It is all God’s money. Rather than asking, “How much should I give?” we should really be asking, “How much can I keep?” Certainly, we have needs that must be met. God knows that. But there comes a time when further accumulation of things, possessions, wealth, no longer bring more happiness.[11] There may come a time when God does ask for you to give sacrificially, but I have to tell you, that’s between you and God. You seek first the Kingdom of God. Give as He directs, not as how your pastor may direct. At the same time, the accumulation of wealth should never become the end goal, it’s only a means to an end.[12] Really, in general we should seek to be content with where we are in life.

Actually, this isn’t about giving at all. Giving money to the church is simply one expression of what the Christian life is about. This is about our attitude toward money.[13] Has your wealth served to separate you from God, or is it simply one more vehicle you use to serve Him? I’m not asking you to give the church more money. I’m not encouraging you to give less money either. I am encouraging you to do what I’ve been encouraging for the last 16 weeks; be obedient to what the Lord is leading you to do.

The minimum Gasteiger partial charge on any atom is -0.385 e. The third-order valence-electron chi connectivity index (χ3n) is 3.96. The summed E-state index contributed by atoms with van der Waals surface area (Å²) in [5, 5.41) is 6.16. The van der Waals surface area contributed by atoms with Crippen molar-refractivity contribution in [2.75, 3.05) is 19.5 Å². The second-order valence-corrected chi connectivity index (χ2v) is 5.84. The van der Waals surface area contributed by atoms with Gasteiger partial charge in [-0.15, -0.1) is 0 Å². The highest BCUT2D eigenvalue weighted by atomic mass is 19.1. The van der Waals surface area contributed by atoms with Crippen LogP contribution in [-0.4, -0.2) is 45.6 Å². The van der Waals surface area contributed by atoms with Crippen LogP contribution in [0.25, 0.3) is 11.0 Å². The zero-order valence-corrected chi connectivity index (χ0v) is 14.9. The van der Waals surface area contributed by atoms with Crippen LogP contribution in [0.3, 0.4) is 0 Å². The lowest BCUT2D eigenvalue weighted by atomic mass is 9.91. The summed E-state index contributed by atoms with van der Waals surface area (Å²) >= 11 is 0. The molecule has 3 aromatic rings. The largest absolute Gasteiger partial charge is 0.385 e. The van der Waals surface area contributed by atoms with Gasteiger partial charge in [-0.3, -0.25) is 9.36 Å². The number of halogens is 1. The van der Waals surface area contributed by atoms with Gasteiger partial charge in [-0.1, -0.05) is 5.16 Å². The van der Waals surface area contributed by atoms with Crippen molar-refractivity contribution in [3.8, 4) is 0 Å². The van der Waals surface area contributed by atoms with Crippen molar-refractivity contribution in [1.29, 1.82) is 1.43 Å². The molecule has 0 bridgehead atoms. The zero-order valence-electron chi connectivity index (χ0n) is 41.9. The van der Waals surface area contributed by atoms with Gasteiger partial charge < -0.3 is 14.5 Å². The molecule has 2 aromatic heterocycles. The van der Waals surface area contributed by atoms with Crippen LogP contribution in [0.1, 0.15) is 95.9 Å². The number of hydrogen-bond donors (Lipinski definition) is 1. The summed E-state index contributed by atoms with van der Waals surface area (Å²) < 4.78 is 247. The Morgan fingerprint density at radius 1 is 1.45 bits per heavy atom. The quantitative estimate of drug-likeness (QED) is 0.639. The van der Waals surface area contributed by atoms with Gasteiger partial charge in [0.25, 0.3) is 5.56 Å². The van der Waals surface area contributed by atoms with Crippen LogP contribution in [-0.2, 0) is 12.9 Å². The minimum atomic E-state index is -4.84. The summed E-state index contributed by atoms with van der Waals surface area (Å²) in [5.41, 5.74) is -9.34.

[1] Thomas D. Lea and Hayne P. Griffin, 1, 2 Timothy, Titus, vol. 34, The New American Commentary (Nashville: Broadman & Holman Publishers, 1992), 175. [2] Ralph Earle, 1 Timothy, in The Expositor’s Bible Commentary: Volume 11, Ephesians – Philemon, (gen. ed., Frank Gaebelein, assoc. ed., J.D. Douglas, NT eds., James Boice and Merrill Tenney, manuscript ed., Gerard Terpstra, (Zondervan Publishing House, Grand Rapids, MI.: 1978), 388. [3] Ralph Earle, 1 Timothy, in The Expositor’s Bible Commentary: Volume 11, Ephesians – Philemon, (gen. ed., Frank Gaebelein, assoc. ed., J.D. Douglas, NT eds., James Boice and Merrill Tenney, manuscript ed., Gerard Terpstra, (Zondervan Publishing House, Grand Rapids, MI.: 1978), 388. [4] William D. Mounce, Pastoral Epistles, vol. 46, Word Biblical Commentary (Dallas: Word, Incorporated, 2000), 368. [5] William D. Mounce, Pastoral Epistles, vol. 46, Word Biblical Commentary (Dallas: Word, Incorporated, 2000), 368. [6] William D. Mounce, Pastoral Epistles, vol. 46, Word Biblical Commentary (Dallas: Word, Incorporated, 2000), 366. [7] William D. Mounce, Pastoral Epistles, vol. 46, Word Biblical Commentary (Dallas: Word, Incorporated, 2000), 367. [8] Ralph Earle, 1 Timothy, in The Expositor’s Bible Commentary: Volume 11, Ephesians – Philemon, (gen. ed., Frank Gaebelein, assoc. ed., J.D. Douglas, NT eds., James Boice and Merrill Tenney, manuscript ed., Gerard Terpstra, (Zondervan Publishing House, Grand Rapids, MI.: 1978), 389. [9] Michael Lukaszewski, The Church Leader’s Guide to Engaging Your Congregation, (Church Fuel free download) 7. [10] Randy Alcorn, The Treasure Principle: Discovering the Secret of Joyful Giving, (LifeChange Books, Colorado Springs, CO.: 2001), 23. [11] Michael Lukaszewski, The Church Leader’s Guide to Engaging Your Congregation, (Church Fuel free download) 8. [12] Michael Lukaszewski, The Church Leader’s Guide to Engaging Your Congregation, (Church Fuel free download) 8. [13] Michael Lukaszewski, The Church Leader’s Guide to Engaging Your Congregation, (Church Fuel free download) 8.